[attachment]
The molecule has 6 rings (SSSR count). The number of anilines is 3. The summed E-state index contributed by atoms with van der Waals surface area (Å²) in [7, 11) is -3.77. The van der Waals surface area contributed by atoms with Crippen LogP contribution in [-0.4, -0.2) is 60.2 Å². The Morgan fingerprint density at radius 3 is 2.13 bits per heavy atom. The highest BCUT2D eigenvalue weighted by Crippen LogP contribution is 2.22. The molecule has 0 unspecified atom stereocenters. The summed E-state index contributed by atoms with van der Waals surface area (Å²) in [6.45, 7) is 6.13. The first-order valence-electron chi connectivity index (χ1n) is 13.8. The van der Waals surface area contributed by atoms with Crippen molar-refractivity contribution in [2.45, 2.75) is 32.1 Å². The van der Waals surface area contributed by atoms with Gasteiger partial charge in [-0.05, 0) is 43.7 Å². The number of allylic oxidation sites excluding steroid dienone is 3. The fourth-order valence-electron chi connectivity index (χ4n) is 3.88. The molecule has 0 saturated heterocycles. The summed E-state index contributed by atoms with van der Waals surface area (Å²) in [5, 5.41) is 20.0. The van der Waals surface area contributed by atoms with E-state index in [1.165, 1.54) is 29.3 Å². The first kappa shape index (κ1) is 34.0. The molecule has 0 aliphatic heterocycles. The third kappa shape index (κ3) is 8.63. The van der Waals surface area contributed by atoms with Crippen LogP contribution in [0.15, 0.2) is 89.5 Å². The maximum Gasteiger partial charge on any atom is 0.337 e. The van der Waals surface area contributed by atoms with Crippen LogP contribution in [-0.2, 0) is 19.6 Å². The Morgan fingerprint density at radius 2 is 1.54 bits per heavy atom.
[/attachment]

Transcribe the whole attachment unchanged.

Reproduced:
The molecule has 6 rings (SSSR count). The number of anilines is 3. The summed E-state index contributed by atoms with van der Waals surface area (Å²) in [7, 11) is -3.77. The van der Waals surface area contributed by atoms with Crippen LogP contribution in [-0.4, -0.2) is 60.2 Å². The Morgan fingerprint density at radius 3 is 2.13 bits per heavy atom. The highest BCUT2D eigenvalue weighted by Crippen LogP contribution is 2.22. The molecule has 0 unspecified atom stereocenters. The summed E-state index contributed by atoms with van der Waals surface area (Å²) in [6.45, 7) is 6.13. The first-order valence-electron chi connectivity index (χ1n) is 13.8. The van der Waals surface area contributed by atoms with Crippen molar-refractivity contribution in [2.45, 2.75) is 32.1 Å². The van der Waals surface area contributed by atoms with Gasteiger partial charge in [-0.05, 0) is 43.7 Å². The number of allylic oxidation sites excluding steroid dienone is 3. The fourth-order valence-electron chi connectivity index (χ4n) is 3.88. The molecule has 0 saturated heterocycles. The summed E-state index contributed by atoms with van der Waals surface area (Å²) in [5, 5.41) is 20.0. The van der Waals surface area contributed by atoms with E-state index in [1.165, 1.54) is 29.3 Å². The first kappa shape index (κ1) is 34.0. The molecule has 0 aliphatic heterocycles. The third kappa shape index (κ3) is 8.63. The van der Waals surface area contributed by atoms with Crippen LogP contribution in [0.15, 0.2) is 89.5 Å². The maximum Gasteiger partial charge on any atom is 0.337 e. The van der Waals surface area contributed by atoms with Crippen LogP contribution in [-0.2, 0) is 19.6 Å². The Morgan fingerprint density at radius 2 is 1.54 bits per heavy atom.